Vice President Kamala Harris, meanwhile, will focus her travel on Arizona and Nevada, in an effort to shore up Latino voters.

The campaign will spend this month “dramatically expanding our brick-and-mortar presence across key states,” said battleground states director Dan Kanninen, including more than 100 new offices and 350 new team members, who will spend the month training volunteers. 

Contrasts with Trump: After Biden spent much of Thursday’s address drawing contrasts with former President Donald Trump, whom he did not name, one of Biden’s top advisers extended that contrast to how they run their respective campaigns. 

“Trump's bleeding cash. He's really behind and building an infrastructure that you'd expect to be seeing of a former president. He's really not focused on building new people to his side,” said Jen O’Malley Dillon, a former top White House adviser turned campaign chair. 

Among the voters the Biden campaign is trying to bring into its coalition are those who voted for GOP candidate Nikki Haley, arguing that Trump has dismissed them while the Biden campaign has embraced them.

Ad push: The campaign will also launch a $30 million, six-week paid media campaign on digital and television targeting voters in battleground states. This push will include running ads around highly-watched programming, on Black and Hispanic-owned media outlets, and on sports and cultural channels. That includes ESPN and Comedy Central, which airs The Daily Show, which Jon Stewart has been hosting on Monday nights. The campaign also is planning a push around the NCAA March Madness basketball tournament.
11:18 a.m. ET, March 8, 2024

Biden campaign co-chair calls Biden's use of term "illegal" a "small mistake"

Biden campaign national co-chair Mitch Landrieu described President Joe Biden’s use of the term “illegal” during his State of the Union as a “small mistake” following criticism from Democratic lawmakers and immigrant advocates.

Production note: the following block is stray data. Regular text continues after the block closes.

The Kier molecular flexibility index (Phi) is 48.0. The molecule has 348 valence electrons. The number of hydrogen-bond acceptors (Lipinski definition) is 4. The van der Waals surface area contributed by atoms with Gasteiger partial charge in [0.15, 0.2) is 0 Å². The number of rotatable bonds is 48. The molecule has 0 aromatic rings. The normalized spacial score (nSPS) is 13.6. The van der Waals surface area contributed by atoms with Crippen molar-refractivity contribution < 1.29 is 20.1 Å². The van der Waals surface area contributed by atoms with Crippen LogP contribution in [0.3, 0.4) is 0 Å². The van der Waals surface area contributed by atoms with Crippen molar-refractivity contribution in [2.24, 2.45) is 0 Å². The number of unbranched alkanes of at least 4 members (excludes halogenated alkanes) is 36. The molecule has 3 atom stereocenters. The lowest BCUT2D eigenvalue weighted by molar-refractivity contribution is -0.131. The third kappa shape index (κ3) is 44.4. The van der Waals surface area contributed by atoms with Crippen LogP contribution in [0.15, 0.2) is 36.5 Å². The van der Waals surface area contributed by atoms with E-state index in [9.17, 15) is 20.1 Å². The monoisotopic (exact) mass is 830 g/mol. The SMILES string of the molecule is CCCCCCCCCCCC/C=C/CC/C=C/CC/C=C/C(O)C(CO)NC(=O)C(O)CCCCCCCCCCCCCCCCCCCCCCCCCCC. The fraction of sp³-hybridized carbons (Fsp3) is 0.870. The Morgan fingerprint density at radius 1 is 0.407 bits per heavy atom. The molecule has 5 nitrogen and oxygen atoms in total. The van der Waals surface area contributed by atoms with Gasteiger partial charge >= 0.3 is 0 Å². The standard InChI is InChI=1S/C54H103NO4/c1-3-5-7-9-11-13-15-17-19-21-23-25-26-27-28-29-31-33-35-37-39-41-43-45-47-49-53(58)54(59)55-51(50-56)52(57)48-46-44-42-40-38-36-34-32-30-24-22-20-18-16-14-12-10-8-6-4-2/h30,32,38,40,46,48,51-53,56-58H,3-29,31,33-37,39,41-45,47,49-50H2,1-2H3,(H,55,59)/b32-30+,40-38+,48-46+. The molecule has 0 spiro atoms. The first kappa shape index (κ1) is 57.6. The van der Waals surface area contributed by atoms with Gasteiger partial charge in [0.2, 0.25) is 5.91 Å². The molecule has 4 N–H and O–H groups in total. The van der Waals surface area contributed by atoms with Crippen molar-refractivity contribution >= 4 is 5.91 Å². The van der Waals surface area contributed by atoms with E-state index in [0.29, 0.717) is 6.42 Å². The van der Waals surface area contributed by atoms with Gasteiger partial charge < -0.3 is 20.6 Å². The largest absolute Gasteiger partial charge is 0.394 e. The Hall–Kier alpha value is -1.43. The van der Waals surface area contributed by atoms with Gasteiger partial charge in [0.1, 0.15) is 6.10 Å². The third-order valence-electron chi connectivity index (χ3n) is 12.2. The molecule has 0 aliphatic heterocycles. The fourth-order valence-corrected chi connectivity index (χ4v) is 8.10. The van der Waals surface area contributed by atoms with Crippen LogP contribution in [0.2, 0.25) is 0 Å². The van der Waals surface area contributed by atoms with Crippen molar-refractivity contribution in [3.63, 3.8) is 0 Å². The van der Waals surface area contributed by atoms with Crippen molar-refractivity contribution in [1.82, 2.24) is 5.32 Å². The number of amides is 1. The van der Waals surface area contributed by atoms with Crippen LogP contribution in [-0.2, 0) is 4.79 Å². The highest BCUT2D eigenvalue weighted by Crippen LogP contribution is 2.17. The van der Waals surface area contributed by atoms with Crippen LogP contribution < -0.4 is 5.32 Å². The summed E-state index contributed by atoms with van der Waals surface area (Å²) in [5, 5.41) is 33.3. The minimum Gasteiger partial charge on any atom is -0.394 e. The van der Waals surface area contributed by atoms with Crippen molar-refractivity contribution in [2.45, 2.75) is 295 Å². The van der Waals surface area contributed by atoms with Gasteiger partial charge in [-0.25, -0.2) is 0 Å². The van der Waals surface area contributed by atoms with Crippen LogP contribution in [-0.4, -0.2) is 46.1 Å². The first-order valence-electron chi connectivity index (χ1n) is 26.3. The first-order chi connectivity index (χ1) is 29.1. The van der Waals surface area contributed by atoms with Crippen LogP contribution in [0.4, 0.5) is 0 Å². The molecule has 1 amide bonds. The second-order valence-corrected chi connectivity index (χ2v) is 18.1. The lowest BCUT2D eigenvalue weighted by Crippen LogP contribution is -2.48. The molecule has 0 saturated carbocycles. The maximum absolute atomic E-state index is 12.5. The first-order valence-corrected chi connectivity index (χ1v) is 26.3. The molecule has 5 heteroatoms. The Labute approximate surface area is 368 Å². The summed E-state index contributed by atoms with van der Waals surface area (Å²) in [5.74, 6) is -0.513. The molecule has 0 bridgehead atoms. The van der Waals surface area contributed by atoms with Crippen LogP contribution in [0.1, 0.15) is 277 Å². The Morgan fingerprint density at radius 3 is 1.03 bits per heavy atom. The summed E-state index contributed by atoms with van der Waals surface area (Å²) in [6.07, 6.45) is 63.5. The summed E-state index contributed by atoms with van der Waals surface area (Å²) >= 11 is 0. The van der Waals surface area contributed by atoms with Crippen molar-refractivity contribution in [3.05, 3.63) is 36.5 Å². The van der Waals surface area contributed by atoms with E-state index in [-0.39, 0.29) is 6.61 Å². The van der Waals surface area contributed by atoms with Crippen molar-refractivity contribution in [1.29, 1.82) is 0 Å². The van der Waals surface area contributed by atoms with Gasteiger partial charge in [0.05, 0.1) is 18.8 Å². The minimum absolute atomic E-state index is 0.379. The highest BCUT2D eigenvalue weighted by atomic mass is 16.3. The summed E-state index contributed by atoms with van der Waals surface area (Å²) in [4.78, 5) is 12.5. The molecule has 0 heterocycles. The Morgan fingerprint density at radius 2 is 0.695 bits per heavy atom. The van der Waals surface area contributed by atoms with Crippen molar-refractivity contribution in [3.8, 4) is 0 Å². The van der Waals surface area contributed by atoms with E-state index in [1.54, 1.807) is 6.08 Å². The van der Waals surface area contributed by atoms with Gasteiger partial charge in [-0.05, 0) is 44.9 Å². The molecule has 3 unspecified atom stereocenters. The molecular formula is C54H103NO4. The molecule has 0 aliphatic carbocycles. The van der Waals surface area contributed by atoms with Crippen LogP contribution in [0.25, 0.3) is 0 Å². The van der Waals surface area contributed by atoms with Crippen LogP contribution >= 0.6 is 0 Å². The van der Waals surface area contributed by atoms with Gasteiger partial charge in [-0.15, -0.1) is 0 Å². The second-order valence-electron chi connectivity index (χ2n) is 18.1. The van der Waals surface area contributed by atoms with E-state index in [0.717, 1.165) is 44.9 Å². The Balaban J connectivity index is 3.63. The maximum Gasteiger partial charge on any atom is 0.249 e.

“He probably should’ve used a different word and I think he would know that. But what you should notice about that is not that he made a small mistake. The big thing that he did right, and this is what this president always does, is express empathy to people,” Landrieu told CNN’s Sara Sidner Friday. 

Democratic lawmakers, including Rep. Nancy Pelosi, immediately expressed concern over Biden’s use of the term “illegal” when referring to the suspect in Laken Riley’s killing during Thursday’s State of the Union. 

“Laken Riley, an innocent young woman who was killed by an illegal ... To her parents, I say my heart goes out to you. Having lost children myself, I understand,” Biden said as he picked up a pin GOP Rep. Marjorie Taylor Greene handed to him earlier Thursday evening.

It was a notable moment for Biden, whose administration has moved away from using the term that’s long been decried as a dehumanizing slur. 

11:03 a.m. ET, March 8, 2024

Hakeem Jeffries calls GOP's lack of decorum at State of the Union “a complete embarrassment” 

House Minority Leader Hakeem Jeffries slammed House Republicans for their lack of decorum last night at President Joe Biden’s State of the Union address, calling their behavior “a complete embarrassment” and framing the divide between Democrats and Republicans as “team get stuff done versus team extreme.” 

“We're just asking our Republican colleagues to stop the political stunts. That was an embarrassment last night, a complete embarrassment,” Jeffries said at a news conference Friday morning. “We have one message for extreme MAGA Republicans who want to lecture us about decorum, get lost. You're a joke. Exhibit A Marjorie Taylor Greene, Exhibit B George Santos.”

He praised all aspects of Biden’s speech last night, declaring: “Smokin’ Joe Biden was on fire during the State of the Union address. He was lit” and said that Biden “crushed MAGA extremism” in his speech. 

When pressed on some outrage from House Democrats over Biden’s usage of the term “illegals” last night he dodged, saying, “Joe Biden delivered an incredible speech that was very well received by the American people beginning, middle and end.”